Internet Book of Shadows, (Various Authors), , at sacred-texts.com
Midwinter has long been a traditional time for celebration and merrymaking in Britain. All of the activities at midwinter were meant to ensure that the season would renew itself and the days would begin to grow longer again. Greenery was brought into decorate the house: evergreen to symbolize the promise of life to come even in the darkest winter; the mistletoe, believed to hold the life of the host tree even when the tree itself appeared to be dead in winter; and the holly and ivy, symbols of male and female, both of course necessary for new life. Carols, some of which survive to this day, such as the Gower Wassail, were sung. The earliest carols consisted of taking hands and singing while dancing in a ring or around a bush, May tree, or even an apple tree (as in the case of the Apple Tree Wassail, sung in hopes of a good crop of cider the following year).
The Wassail Carols in particular date back to the Viking invasions of England, about 700 A.D., when the greeting was "Ves heill". By Anglo-Saxon times, the greeting had evolved into "Waes thu hal", meaning "be whole" or "good health". The response was "drink hail", meaning "I drink and good luck be to you". People would travel from house to house in the village bringing good wishes and carrying an empty bowl. The master of the house being wassailed was expected to fill the bowl with a hot spicy ale and then it would be passed around to the carolers.
Midwinter was also a time for exchanging gifts and for feasting. Turkey only dates to the 1500's. Much more common were boar, geese, capons, swans, and pheasants. Minced pies were originally made with meat, and with the coming of spices to England during the Crusades, plum pudding became quite the traditional dish. Plum pudding makes a great dish for cakes and wine in the Yule circle, especially if you pour warmed brandy over it and set it afire before the blessing.
While I am writing about midwinter customs in Britain because our heritage in .K.A.M. is largely Celtic in origin, the Isles do not have a monopoly on Yule. The Romans celebrated Saturnalia for seven days around the Solstice, and it was a time to look ahead and rejoice in the longer days to come. Slaves and masters switched places at table, and presents were exchanged. The Persian Mithraists held December 25th as sacred to the birth of their Sun God, Mithras, and celebrated it as a victory of light over darkness. And in Sweden, December 13th was sacred to the Goddess Lucina, Shining One, and was a celebration of the return of the light. On Yule itself, around the 21st, bonfires were lit to honor Odin and Thor.
Midwinter has always been a Pagan holiday, so much so that during the 1600's the Christian Christmas was recognized as a celebration based on Pagan customs and was outlawed in England and many of the colonies in America.
(Text version of the Journal has "Gower Wassail" here)
A Monthly Rune (Traditional) January By this fire I warm my hands February And with my spade I delve my lands March Here I set my seeds to spring April And here I hear the birds to sing May I am as light as bird in the treetop June And I take pains to weed my crop July With my scythe my mead I mow August And here I shear my corn full low September With my flail I earn my bread October And here I sow my wheat so red (Winter wheat) November At Martinmas I kill my swine * December And at Yule I drink red wine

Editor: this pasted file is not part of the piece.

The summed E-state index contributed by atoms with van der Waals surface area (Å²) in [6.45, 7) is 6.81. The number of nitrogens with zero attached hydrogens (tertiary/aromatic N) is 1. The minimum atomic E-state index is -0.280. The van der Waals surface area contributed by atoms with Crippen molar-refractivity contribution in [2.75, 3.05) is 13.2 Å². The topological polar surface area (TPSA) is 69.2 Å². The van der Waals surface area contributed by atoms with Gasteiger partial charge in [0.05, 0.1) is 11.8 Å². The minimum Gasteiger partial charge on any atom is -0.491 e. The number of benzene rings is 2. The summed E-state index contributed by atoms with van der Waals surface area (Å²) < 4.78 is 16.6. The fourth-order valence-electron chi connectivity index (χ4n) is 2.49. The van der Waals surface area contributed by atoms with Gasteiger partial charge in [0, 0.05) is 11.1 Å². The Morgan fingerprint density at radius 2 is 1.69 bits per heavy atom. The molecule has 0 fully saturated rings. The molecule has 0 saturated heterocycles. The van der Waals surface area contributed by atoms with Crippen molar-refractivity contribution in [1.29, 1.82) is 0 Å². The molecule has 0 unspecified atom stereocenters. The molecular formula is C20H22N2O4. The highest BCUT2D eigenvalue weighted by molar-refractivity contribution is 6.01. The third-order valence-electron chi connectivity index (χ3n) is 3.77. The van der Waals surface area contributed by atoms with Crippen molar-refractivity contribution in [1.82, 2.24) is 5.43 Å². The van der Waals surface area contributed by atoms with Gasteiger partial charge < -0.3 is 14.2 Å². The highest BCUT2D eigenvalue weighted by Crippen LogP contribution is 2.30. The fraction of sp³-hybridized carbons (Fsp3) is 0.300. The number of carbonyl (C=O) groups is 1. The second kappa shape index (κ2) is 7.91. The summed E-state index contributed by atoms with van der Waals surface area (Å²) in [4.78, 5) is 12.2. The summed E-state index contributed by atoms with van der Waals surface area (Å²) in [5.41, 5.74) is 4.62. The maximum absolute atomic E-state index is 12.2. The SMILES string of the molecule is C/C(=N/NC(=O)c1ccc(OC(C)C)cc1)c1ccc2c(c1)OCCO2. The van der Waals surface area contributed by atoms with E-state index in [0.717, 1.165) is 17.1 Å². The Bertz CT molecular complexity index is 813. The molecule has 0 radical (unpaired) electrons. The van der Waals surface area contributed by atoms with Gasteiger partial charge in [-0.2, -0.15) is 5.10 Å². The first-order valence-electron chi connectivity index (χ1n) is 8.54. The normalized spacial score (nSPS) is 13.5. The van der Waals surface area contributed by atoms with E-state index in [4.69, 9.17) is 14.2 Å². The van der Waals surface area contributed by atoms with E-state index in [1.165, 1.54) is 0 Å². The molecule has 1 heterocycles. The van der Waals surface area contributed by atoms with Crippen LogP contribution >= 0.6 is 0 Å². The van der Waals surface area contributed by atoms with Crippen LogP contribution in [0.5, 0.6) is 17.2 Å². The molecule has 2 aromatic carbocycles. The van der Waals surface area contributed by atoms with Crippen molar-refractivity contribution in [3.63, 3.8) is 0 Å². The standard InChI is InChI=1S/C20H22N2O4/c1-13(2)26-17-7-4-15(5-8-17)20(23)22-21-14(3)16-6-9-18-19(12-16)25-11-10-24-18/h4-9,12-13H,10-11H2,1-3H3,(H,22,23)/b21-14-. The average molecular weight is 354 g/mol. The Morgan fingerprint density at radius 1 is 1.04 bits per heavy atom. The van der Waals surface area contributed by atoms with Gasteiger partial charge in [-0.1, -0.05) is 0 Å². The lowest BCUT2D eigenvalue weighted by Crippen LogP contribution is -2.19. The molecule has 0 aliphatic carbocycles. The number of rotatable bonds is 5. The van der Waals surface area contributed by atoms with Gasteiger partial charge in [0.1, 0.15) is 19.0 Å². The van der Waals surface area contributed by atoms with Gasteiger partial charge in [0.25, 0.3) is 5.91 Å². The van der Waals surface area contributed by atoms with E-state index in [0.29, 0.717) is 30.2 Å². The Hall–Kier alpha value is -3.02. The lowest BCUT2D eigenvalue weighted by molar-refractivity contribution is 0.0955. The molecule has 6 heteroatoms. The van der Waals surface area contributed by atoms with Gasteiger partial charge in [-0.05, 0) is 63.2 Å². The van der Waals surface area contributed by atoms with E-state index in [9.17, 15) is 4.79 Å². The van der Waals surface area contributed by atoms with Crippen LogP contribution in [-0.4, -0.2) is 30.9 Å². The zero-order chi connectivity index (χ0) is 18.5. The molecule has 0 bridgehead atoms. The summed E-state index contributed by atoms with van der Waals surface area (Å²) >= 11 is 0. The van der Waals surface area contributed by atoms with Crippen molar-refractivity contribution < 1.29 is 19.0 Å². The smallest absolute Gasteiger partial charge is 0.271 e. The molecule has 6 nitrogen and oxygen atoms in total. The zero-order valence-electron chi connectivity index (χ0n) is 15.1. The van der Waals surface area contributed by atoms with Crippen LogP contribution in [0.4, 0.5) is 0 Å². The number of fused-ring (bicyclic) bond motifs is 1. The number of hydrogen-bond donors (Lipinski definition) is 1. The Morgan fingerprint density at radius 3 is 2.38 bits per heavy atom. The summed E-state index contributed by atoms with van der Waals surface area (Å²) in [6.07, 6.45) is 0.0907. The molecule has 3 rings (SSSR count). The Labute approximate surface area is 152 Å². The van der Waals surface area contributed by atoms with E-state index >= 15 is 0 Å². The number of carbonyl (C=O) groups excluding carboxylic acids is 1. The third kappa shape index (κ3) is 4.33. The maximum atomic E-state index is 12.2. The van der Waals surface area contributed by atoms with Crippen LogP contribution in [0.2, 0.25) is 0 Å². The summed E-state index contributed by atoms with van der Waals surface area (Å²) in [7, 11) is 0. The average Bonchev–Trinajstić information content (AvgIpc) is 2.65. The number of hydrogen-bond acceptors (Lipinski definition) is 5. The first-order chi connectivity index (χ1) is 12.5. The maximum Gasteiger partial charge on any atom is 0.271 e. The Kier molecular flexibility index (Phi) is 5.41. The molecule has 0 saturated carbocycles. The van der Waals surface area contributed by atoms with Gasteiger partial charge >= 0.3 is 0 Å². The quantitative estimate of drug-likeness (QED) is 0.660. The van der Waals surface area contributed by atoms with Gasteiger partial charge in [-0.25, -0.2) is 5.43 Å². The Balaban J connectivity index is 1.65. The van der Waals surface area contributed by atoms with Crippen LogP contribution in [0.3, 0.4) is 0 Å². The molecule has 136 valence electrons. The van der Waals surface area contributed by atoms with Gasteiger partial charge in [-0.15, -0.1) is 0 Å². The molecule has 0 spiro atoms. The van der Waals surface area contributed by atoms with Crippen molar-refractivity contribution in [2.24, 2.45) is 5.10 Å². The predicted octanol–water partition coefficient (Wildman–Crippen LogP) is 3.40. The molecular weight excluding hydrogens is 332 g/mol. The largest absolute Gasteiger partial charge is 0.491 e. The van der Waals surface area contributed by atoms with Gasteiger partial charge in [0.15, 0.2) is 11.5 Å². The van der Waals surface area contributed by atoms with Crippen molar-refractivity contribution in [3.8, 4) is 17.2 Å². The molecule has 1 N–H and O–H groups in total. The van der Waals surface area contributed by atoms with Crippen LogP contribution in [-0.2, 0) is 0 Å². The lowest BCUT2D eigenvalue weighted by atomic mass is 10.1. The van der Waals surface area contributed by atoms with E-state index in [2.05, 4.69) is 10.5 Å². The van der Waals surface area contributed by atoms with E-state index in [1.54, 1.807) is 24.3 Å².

* Martinmas, November 11, is a christianization of the Pagan Celtic Hallows when the herds were culled.
Recipe for Wassail for 8
3 red apples
3 oz brown sugar
2 pints brown ale, apple cider, or hard cider
1/2 pint dry sherry or dry white wine
1/4 tsp cinnamon
1/4 teaspoon ginger
strips of lemon peel
Core and heat apples with brown sugar and some of the ale or cider in an oven for 30 minutes. Put in large pan and add rest of spices and lemon peel, simmer on stove top of 5 minutes. Add most of the alcohol at the last minute so it heats up but does not evaporate. Burgundy and brandy can be substituted to the ale and sherry. White sugar and halved oranges may also be added to taste.
1/4 lb. flour
1/4 lb. currants
1 tsp. salt
1/4 lb. sultanas (small raisins)
1 tsp. allspice
2 cooking apples, peeled, cored and chopped
1 tsp. ginger
1 ounce cut mixed (citrus) peel
1 tsp. cinnamon
2 oz. shredded almonds
pinch fresh grated nutmeg
Juice and grated rind of 1 orange and 1 lemon
1/4 lb. fresh breadcrumbs
1/4 lb. molasses (treacle)
1/2 lb. shredded suet
4 large eggs
1/4 lb. brown sugar
2 tbsp. brandy
1/4 lb. dried chopped apricots
1/4 lb. prunes
1/4 lb dates
Sift flour, salt and spices into a large bowl. Stir in breadcrumbs, suet and sugar. Add fruits, peel and rind. Beat lemon and orange juice, molasses and eggs together and add to other ingredients. Steam for 6 hours -- a coffee tin filled with the mixture and placed in a steamer in a covered pan does well. A little vinegar and lemon juice in the water will prevent the pan from discoloration. After steaming cover in a cool place and let age as long as possible -- usually about 5 weeks. To serve, re-steam for another 3 hours. Remove from tin, douse with warm brandy and set it ablaze!
If you haven't got six weeks before Yule to prepare a proper pudding (I never do) a tinned one from Crosse & Blackwell will do fine. Just be sure to always heat the pudding first, no matter who made it, or all the warmed brandy in the world won't help. And don't forget the hard sauce!